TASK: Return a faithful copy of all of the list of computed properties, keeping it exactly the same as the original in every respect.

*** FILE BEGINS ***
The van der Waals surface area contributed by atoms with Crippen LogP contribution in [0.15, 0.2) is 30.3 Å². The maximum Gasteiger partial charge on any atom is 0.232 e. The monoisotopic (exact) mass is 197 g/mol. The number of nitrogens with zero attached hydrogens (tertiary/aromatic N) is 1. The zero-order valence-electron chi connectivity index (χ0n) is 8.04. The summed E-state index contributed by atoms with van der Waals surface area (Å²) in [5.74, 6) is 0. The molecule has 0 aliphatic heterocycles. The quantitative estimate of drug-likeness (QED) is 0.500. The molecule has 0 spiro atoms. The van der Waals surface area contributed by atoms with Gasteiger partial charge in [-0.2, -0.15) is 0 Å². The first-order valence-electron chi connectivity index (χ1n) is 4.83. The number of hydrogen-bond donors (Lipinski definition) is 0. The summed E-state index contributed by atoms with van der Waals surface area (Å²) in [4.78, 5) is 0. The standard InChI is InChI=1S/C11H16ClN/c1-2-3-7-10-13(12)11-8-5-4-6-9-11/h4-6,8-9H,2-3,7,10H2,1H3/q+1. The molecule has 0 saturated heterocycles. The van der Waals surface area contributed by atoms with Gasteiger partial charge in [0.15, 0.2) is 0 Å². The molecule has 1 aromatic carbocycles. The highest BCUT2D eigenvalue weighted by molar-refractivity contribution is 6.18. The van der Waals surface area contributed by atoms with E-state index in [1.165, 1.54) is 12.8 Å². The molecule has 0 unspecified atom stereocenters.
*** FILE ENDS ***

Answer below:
The van der Waals surface area contributed by atoms with Crippen LogP contribution in [0.15, 0.2) is 30.3 Å². The maximum Gasteiger partial charge on any atom is 0.232 e. The monoisotopic (exact) mass is 197 g/mol. The number of nitrogens with zero attached hydrogens (tertiary/aromatic N) is 1. The zero-order valence-electron chi connectivity index (χ0n) is 8.04. The summed E-state index contributed by atoms with van der Waals surface area (Å²) in [5.74, 6) is 0. The molecule has 0 aliphatic heterocycles. The quantitative estimate of drug-likeness (QED) is 0.500. The molecule has 0 spiro atoms. The van der Waals surface area contributed by atoms with Gasteiger partial charge in [-0.2, -0.15) is 0 Å². The first-order valence-electron chi connectivity index (χ1n) is 4.83. The number of hydrogen-bond donors (Lipinski definition) is 0. The summed E-state index contributed by atoms with van der Waals surface area (Å²) in [4.78, 5) is 0. The standard InChI is InChI=1S/C11H16ClN/c1-2-3-7-10-13(12)11-8-5-4-6-9-11/h4-6,8-9H,2-3,7,10H2,1H3/q+1. The molecule has 0 saturated heterocycles. The van der Waals surface area contributed by atoms with Gasteiger partial charge in [0.15, 0.2) is 0 Å². The molecule has 1 aromatic carbocycles. The highest BCUT2D eigenvalue weighted by molar-refractivity contribution is 6.18. The van der Waals surface area contributed by atoms with E-state index in [1.165, 1.54) is 12.8 Å². The molecule has 0 unspecified atom stereocenters.